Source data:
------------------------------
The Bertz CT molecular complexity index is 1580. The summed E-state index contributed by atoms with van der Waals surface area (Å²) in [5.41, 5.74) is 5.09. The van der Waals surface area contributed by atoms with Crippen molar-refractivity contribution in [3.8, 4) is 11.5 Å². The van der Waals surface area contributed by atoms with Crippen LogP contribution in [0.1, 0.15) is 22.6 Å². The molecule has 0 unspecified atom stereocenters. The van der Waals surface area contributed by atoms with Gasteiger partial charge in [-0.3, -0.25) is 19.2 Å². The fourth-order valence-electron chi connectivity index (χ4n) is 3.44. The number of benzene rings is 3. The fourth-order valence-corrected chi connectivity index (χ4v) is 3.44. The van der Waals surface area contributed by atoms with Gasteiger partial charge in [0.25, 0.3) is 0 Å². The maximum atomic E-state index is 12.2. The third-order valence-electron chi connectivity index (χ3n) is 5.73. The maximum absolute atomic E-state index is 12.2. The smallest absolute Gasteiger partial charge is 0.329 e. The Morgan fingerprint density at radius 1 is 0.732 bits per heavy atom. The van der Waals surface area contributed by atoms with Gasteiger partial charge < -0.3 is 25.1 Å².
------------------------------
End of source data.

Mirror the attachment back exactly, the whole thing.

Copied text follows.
The Bertz CT molecular complexity index is 1580. The summed E-state index contributed by atoms with van der Waals surface area (Å²) in [5.41, 5.74) is 5.09. The van der Waals surface area contributed by atoms with Crippen molar-refractivity contribution in [3.8, 4) is 11.5 Å². The van der Waals surface area contributed by atoms with Crippen LogP contribution in [0.1, 0.15) is 22.6 Å². The molecule has 0 unspecified atom stereocenters. The van der Waals surface area contributed by atoms with Gasteiger partial charge in [-0.3, -0.25) is 19.2 Å². The fourth-order valence-electron chi connectivity index (χ4n) is 3.44. The number of benzene rings is 3. The fourth-order valence-corrected chi connectivity index (χ4v) is 3.44. The van der Waals surface area contributed by atoms with Gasteiger partial charge in [0.25, 0.3) is 0 Å². The maximum atomic E-state index is 12.2. The third-order valence-electron chi connectivity index (χ3n) is 5.73. The maximum absolute atomic E-state index is 12.2. The smallest absolute Gasteiger partial charge is 0.329 e. The Morgan fingerprint density at radius 1 is 0.732 bits per heavy atom. The van der Waals surface area contributed by atoms with Gasteiger partial charge < -0.3 is 25.1 Å².